A clean home is a happy home, they say. Cluttered spaces can cause undue stress and anxiety. Living in such places can be stressful, especially if you were to stay in for the entire duration of the lockdown. Keeping your living spaces clutter-free is no difficult task. You need not be a cleanliness ninja or have an OCD to clean your house.
Research has found that cleaning can have several positive effects on your mental health. For example, it helps you obtain a sense of authority over your surroundings and engage your mind in a repetitive activity that can have a calming effect.
It has also been found to enhance a person’s mood and provide a sense of achievement and satisfaction. Here are some ways to declutter to better your mental health and make your home or office look fresh again!
Keep everything in its place
This is a start. Every item has a place of its own in your house. The keys belong on the key stand. The mugs belong in the kitchen cabinet, your clothes in the closet, and your sneakers in the shoe-rack and so on. Start by guaranteeing that everything is kept in its designated place. This not only helps declutter your home, but it can also make it easy for you to get things when you need them.
Keep things that go together, together
It would be best to keep the objects that need to be used together near or with each other. For instance, your ties, cuffs and clothes should be in the same or adjacent wardrobes. Dedicate a compartment for hardware and tools, and one for office supplies and stationery. Make a place for your toiletries, cosmetics and hygiene products in the same cupboard. You can also make separate sections for casual wear and formals in your wardrobe. You can also pair your dresses or your shirts and pants or a T-shirt and jeans. This will not only make things simpler when you want to rush out in a hurry, but it also looks organised and pleasing.
Do not hoard
The Japanese art of Decluttering and Organising calls for discarding things which are not in use. We have this habit of not letting go of things even when they are way past their prime. We hoard used clothes, shoes, daily-use objects and other household items. People also keep cardboard boxes and packing foam for later use. However, to make space for new things and ensure that our house stays clean, neat and tidy, we need to let go of things. This means not keeping things which are not in use and throwing them away, to make more space for items that are being used. We know that it is difficult to let go, so decide to throw two things you are not using every day. Once your home is free from all the accumulated junk, it will automatically look decluttered and organised.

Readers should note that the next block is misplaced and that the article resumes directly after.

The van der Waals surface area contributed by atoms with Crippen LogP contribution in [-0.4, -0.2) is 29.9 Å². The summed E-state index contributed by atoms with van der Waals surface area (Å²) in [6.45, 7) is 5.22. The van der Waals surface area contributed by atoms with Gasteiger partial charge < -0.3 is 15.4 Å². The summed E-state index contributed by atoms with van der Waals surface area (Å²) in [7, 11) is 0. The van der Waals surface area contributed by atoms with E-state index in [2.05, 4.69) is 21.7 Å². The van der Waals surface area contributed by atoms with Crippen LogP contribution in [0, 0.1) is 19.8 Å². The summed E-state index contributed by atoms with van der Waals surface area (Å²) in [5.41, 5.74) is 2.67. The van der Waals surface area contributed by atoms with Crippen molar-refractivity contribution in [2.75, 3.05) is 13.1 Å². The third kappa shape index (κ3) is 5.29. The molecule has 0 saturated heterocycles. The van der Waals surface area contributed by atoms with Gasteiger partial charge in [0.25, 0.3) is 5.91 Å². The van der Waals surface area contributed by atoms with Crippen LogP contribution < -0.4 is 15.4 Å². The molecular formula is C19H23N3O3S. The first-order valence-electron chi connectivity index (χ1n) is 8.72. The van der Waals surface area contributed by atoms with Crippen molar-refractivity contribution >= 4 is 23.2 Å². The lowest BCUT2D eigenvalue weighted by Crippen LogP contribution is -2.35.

Decluttering does not mean that you empty all the closets, wardrobes, racks at once. Doing so will only create more confusion, and you definitely will not like the result. Instead, start slowly. Take one drawer or closet or rack at a time. Cleaning things slowly will also make you feel good about yourself and keep you motivated to declutter your house.
Make optimum use of storage spaces
More than half of the storage spaces in our homes are utilised inefficiently. Be it haphazardly stowing away the suitcases under the bed or in the loft above, or shoving boxes, paper and other used stationary in a closet, or putting clothes in your wardrobe without folding. As you start your decluttering journey, open up the cupboards and the cabinets, check the lofts and the storage rooms or the attics for space. Make a note of the empty spaces and attend to them before decluttering, so that you can find space for any item that might be of use to you in the future.
Keep a pen and paper handy to note down observations, jot down to-do lists and keep track of your progress as well. Take a before-after picture of your house to reflect on the excellent work that you did. You can also upload it on your social media feed to brag about it. Who knows you could start a viral trend!